by Alexander Zephyr.

Part Four.

Continued from Part Three.

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by Alexander Zephyr.

Part 4.


          There are those who interpret Ezekiel 37:1-14 as a future resurrection of 'the whole house of Israel' which will occur at the end of one thousand years after the Messianic Age.
          Do we accept this interpretation of Ezekiel 37:1-14? No, we do not. And here is why:
          In the previous chapter leading up to this one, Ezekiel 36:16-23, God rebukes Israel for their wrongdoing and disobeying Him.
          'I scattered them among the heathen, and they were dispersed through the countries: according to their way and according to their doing I judged them' (36:19).
          God said that He will have pity on Israel and will take them out from the lands of their exile to the Promised Land, clean them with His spirit and give them a new heart. All of this God will do in order to 'sanctify my great name.'
          'For I will take you from among the heathen and gather you out of all countries, and will bring you into your own land' (36:24). God is reassuring His people that they are not forgotten by Him, that the time will come when He will fulfill all the Good Words He spoke in Scripture concerning His People Israel.
          'Then I will sprinkle clean water upon you, and you shall be clean. A new heart also will I give you. And I will put My spirit within you, and cause you to walk in My statutes, and you shall keep My judgments, and do them' (Ezekiel 36:20-28).
          In the conclusion of chapter 36:28-38 the prophet Ezekiel continues to inform the readers that Israel will again become 'My people' and the Almighty will be their God (Verse 28). Israel will reject all their iniquities and abominations (Verse 31). The Land of Israel will blossom in beauty and productivity. 'And the desolate land shall be tilled, whereas it lay desolate in the sight of all that passed by. This land is become like the garden of Eden' (Verses 34, 35). God will multiply people of Israel, their life stock, rebuild the waste cities.
           'I the Lord have spoken it, and I will do it' (Verses 36-38).
Both Ezekiel 36:16-38 as a prophecy of resurrection and Ezekiel 37:1-14 are connected, very much so, but not as prophecies of resurrection in the real, physical sense. Both chapters have the same theme which is the revival and renewal of the whole house of Israel with a new heart and new spirit. It is also renewal of the Land, a new bond between Israelites and the Holy Land. Throughout the all his book Ezekiel taught and prophesied to the exiled house of Israel God's message of hope and love, encouraged their faith and comforted them. The Israelites were contaminated with their sins and punished by God for their transgressions by dispersion to the lands of their enemies. Being in exile for long centuries and exposed to harsh conditions of prosecution and unspeakable sufferings, they lost their Israelite identity; their faith in God's Covenant had utterly gone; the light of the Torah had not shined, and they became spiritually dead. That is why these people (in metaphorical form of the dry bones) are crying:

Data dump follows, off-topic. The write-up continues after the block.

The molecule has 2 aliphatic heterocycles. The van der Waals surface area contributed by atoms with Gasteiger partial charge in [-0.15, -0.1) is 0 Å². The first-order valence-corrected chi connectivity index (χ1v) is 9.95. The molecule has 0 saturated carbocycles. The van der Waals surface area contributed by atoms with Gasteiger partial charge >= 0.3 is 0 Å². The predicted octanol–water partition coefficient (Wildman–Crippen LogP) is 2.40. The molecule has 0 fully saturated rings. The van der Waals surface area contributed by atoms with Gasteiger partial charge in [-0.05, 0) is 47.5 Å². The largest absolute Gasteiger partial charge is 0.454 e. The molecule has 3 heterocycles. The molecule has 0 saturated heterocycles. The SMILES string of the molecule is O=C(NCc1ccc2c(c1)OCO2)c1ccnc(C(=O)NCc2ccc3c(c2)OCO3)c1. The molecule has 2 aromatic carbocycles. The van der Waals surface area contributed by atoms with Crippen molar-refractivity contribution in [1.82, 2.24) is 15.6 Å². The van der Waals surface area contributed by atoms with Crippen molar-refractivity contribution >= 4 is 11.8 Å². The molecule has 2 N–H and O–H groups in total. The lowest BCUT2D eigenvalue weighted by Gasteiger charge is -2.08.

'Our bones are dry, and our hope is lost: we are cut off for our parts' (Ezekiel37:11). They are cut off from God, Torah, the Land of Israel, Jerusalem, and from the Judaic faith. They have no spiritual strength, no physical ability to deliver themselves from their graves to which they were forcefully (by the sword) confined in the exiles. The Jewish people considered the lands of their exile as the lands of their captivity, as being like prisons, and graves. The restorations from the lands of their enemies was regarded as 'like from the death.'
     It is interesting to note that at the beginning of the vision of Ezekiel the 'dry bones' were displayed in the open field, representing those Israelites for whom exile was not actual captivity (Ezekiel 37:1-2); whereas in Ezekiel 37:12-13 the 'dry bones' are placed in the graves of actual physical captivity of the Jews in exile. Nevertheless, in both cases the 'dry bones' are metaphoric expression of the spiritual national death of the whole house of Israel.
The task of the prophet was to bring good news to his people, to revive their hope and faith that the house of Israel is still God's people, that the God of Israel has not broken His Covenant with them, that He still loves them, and the time will come when He take proper care of them.
          'Thus saith the Lord God: Behold, O My people, I will open your graves, and cause you to come up out of your graves, and bring you into the Land of Israel' (Ezekiel 37:12).
          This is not a separate and distinct prophecy of real physical resurrection which supposedly  occurs after a thousand years of the Messianic Age. The 'open graves' events, the restoration of the most hopeless sinners of the whole house of Israel, must happen prior to the Messianic Age and the wars of Gog and Magog. The Spiritual death of the children of Israel will not last for ever. No matter how harsh, hopeless and seemingly endless exile was, no matter how much the bones may be dried out, the spirit of God has the power to restore the hope and faith of His people and ultimately redeem them. Through the prophet Ezekiel, God's spirit will awaken the Tribes of Israel to acknowledge their God and their Divine Destiny in the World to come. By opening their graves God ensured that the time of the exile is over. It is time to get out of the lands of their enemies and establish their own politically independent State in the Holy Land. This first stage of the redemption was successfully accomplished by the Jewish people in 1948.  The Zionists, great patriots and heroes of the Jewish nation, were the ones who built the state of Israel and made a  2000 years long dream become beautiful reality.